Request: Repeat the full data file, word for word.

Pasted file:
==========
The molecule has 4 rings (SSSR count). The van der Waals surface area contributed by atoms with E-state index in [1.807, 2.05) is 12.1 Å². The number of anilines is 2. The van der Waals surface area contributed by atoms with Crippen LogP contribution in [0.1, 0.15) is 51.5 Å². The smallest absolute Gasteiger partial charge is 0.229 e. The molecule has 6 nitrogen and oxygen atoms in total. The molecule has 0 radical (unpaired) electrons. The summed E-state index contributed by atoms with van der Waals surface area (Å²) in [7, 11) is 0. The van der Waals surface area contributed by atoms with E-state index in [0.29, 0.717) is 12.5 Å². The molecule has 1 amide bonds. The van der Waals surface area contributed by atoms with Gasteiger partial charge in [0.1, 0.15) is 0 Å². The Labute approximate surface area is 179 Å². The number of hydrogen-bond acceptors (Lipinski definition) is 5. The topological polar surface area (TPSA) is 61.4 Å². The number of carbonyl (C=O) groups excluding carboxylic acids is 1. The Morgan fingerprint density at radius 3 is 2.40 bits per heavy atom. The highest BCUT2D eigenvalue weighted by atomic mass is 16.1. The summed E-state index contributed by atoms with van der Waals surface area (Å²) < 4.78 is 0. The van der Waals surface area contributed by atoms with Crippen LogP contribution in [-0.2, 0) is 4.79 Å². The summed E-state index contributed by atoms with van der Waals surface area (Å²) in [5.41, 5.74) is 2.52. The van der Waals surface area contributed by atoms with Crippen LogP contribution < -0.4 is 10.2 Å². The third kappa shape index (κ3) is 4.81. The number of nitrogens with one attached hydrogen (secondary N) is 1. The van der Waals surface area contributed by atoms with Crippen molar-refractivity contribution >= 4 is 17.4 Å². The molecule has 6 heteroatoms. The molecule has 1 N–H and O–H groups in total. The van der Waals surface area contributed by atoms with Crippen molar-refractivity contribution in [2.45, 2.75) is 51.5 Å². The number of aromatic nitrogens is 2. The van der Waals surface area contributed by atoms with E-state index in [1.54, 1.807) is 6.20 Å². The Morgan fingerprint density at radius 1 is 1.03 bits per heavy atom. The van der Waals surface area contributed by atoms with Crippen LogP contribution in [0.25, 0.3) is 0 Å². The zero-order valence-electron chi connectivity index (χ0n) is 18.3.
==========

The molecule has 4 rings (SSSR count). The van der Waals surface area contributed by atoms with E-state index in [1.807, 2.05) is 12.1 Å². The number of anilines is 2. The van der Waals surface area contributed by atoms with Crippen LogP contribution in [0.1, 0.15) is 51.5 Å². The smallest absolute Gasteiger partial charge is 0.229 e. The molecule has 6 nitrogen and oxygen atoms in total. The molecule has 0 radical (unpaired) electrons. The summed E-state index contributed by atoms with van der Waals surface area (Å²) in [7, 11) is 0. The van der Waals surface area contributed by atoms with E-state index in [0.29, 0.717) is 12.5 Å². The molecule has 1 amide bonds. The van der Waals surface area contributed by atoms with Gasteiger partial charge in [0.1, 0.15) is 0 Å². The Labute approximate surface area is 179 Å². The number of hydrogen-bond acceptors (Lipinski definition) is 5. The topological polar surface area (TPSA) is 61.4 Å². The number of carbonyl (C=O) groups excluding carboxylic acids is 1. The Morgan fingerprint density at radius 3 is 2.40 bits per heavy atom. The highest BCUT2D eigenvalue weighted by atomic mass is 16.1. The summed E-state index contributed by atoms with van der Waals surface area (Å²) < 4.78 is 0. The van der Waals surface area contributed by atoms with Crippen LogP contribution in [-0.2, 0) is 4.79 Å². The summed E-state index contributed by atoms with van der Waals surface area (Å²) in [5.41, 5.74) is 2.52. The van der Waals surface area contributed by atoms with Crippen LogP contribution < -0.4 is 10.2 Å². The third kappa shape index (κ3) is 4.81. The number of nitrogens with one attached hydrogen (secondary N) is 1. The van der Waals surface area contributed by atoms with Crippen molar-refractivity contribution >= 4 is 17.4 Å². The molecule has 6 heteroatoms. The molecule has 1 N–H and O–H groups in total. The van der Waals surface area contributed by atoms with Crippen molar-refractivity contribution in [2.45, 2.75) is 51.5 Å². The number of aromatic nitrogens is 2. The van der Waals surface area contributed by atoms with E-state index in [1.54, 1.807) is 6.20 Å². The Morgan fingerprint density at radius 1 is 1.03 bits per heavy atom. The van der Waals surface area contributed by atoms with Crippen LogP contribution in [0.25, 0.3) is 0 Å². The zero-order valence-electron chi connectivity index (χ0n) is 18.3.